drawly

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English[edit]

Etymology[edit]

drawl +‎ -y

Pronunciation[edit]

Adjective[edit]

drawly (comparative more drawly, superlative most drawly)

  1. (of a voice) Having a drawling sound.
    • 1884, Mark Twain (Samuel Clemens), The Adventures of Huckleberry Finn, Complete[1]:
      They generly had on yellow straw hats most as wide as an umbrella, but didn't wear no coats nor waistcoats, they called one another Bill, and Buck, and Hank, and Joe, and Andy, and talked lazy and drawly, and used considerable many cuss words.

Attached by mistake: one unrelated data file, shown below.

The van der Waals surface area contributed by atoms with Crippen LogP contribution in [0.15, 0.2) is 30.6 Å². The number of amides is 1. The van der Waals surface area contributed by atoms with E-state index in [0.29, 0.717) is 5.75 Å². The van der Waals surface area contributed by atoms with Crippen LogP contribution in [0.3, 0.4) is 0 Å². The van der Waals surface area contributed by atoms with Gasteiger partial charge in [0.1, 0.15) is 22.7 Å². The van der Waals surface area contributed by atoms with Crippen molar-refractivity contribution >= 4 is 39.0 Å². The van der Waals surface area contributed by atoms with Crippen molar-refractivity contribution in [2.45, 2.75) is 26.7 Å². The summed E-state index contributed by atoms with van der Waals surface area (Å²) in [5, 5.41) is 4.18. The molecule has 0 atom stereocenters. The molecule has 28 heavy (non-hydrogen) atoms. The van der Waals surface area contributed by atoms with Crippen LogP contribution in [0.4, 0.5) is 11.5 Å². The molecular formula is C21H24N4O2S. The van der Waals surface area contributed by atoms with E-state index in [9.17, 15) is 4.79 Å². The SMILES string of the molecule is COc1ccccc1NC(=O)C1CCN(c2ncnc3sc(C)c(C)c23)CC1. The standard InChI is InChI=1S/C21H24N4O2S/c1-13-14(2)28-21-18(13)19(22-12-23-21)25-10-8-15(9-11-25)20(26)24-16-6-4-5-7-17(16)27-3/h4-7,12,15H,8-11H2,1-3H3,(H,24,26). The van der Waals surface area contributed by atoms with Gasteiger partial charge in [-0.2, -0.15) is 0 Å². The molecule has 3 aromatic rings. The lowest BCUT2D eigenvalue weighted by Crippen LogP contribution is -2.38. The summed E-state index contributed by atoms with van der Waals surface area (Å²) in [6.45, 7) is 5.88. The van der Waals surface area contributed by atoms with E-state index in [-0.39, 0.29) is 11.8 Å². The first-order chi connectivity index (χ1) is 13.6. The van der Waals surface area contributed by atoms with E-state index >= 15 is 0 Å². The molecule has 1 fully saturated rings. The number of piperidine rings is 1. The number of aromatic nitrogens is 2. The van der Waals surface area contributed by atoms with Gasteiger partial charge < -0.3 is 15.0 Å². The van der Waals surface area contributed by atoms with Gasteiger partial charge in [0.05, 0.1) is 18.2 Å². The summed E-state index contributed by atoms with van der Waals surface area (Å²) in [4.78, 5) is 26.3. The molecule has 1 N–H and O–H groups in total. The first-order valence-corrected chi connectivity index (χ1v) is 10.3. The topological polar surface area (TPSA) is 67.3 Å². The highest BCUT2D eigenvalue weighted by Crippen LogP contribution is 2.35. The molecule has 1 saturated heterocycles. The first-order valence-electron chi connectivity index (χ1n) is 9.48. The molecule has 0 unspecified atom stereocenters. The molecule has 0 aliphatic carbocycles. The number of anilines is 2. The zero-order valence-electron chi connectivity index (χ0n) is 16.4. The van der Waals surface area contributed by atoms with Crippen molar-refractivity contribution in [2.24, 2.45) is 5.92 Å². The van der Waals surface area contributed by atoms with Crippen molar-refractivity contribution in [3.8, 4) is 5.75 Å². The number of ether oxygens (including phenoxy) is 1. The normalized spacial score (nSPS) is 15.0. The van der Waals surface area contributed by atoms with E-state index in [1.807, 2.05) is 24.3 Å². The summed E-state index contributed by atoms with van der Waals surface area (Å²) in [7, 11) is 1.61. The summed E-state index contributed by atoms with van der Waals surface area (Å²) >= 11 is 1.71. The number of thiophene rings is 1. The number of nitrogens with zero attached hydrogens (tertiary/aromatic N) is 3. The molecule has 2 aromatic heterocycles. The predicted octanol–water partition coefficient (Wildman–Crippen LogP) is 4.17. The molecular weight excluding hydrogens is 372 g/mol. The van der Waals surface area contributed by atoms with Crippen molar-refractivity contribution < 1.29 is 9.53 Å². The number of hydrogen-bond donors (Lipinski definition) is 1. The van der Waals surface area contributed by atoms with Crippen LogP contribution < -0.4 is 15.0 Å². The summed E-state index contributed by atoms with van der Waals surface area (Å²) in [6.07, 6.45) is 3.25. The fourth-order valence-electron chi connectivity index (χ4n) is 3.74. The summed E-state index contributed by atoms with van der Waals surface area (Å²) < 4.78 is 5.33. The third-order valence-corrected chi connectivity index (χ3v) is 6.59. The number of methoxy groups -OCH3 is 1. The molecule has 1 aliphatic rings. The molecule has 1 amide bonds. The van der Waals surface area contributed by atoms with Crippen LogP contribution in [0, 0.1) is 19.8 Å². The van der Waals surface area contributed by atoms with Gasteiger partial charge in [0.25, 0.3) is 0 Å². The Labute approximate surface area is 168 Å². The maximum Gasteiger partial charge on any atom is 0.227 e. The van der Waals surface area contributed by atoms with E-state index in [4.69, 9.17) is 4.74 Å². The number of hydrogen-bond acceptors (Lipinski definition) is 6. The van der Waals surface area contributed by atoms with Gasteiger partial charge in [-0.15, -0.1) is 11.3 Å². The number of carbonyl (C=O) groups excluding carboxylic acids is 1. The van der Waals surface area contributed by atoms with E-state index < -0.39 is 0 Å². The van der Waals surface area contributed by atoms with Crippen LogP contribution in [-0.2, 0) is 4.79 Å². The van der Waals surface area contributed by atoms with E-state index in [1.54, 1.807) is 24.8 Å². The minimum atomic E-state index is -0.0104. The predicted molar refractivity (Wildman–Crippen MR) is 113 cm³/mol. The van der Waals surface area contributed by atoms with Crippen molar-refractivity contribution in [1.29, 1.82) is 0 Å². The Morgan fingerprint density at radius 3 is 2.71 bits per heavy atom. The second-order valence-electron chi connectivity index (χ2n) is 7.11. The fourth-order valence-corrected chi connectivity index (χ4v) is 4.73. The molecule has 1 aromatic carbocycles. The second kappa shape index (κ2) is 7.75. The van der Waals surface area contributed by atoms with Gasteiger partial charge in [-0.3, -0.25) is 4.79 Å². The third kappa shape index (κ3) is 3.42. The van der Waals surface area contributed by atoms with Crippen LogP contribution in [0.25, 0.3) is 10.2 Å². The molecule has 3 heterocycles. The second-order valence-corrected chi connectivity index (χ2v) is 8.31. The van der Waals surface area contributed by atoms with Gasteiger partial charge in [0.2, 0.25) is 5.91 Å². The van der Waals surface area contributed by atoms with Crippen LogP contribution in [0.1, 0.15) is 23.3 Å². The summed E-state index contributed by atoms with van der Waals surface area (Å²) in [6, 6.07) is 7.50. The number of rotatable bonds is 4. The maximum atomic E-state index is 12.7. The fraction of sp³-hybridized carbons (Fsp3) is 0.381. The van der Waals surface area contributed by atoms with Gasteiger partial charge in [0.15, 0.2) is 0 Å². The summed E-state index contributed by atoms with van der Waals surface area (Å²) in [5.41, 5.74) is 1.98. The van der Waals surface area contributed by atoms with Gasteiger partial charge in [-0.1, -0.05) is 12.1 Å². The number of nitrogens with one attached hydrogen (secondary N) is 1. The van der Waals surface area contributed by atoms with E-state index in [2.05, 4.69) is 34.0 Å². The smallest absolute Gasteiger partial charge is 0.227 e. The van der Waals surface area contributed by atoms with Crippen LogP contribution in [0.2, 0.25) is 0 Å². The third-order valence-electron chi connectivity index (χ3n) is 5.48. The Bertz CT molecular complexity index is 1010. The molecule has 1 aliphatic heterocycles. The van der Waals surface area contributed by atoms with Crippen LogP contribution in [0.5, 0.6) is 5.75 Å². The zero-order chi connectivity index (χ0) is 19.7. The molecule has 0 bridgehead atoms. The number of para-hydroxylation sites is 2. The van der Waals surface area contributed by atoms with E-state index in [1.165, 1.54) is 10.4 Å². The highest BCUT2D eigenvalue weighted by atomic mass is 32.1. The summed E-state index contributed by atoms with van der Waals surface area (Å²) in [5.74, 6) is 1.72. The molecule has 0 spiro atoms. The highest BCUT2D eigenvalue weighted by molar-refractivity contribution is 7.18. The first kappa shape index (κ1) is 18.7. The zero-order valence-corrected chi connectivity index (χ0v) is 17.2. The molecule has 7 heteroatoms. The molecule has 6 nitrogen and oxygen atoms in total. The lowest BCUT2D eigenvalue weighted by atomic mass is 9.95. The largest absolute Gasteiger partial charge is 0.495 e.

• 1916, Bertrand W. Sinclair, Big Timber[2]:
      She heard his deep, drawly voice urging the unwisdom of sleeping with calked boots on, and Beaton's hiccupy response.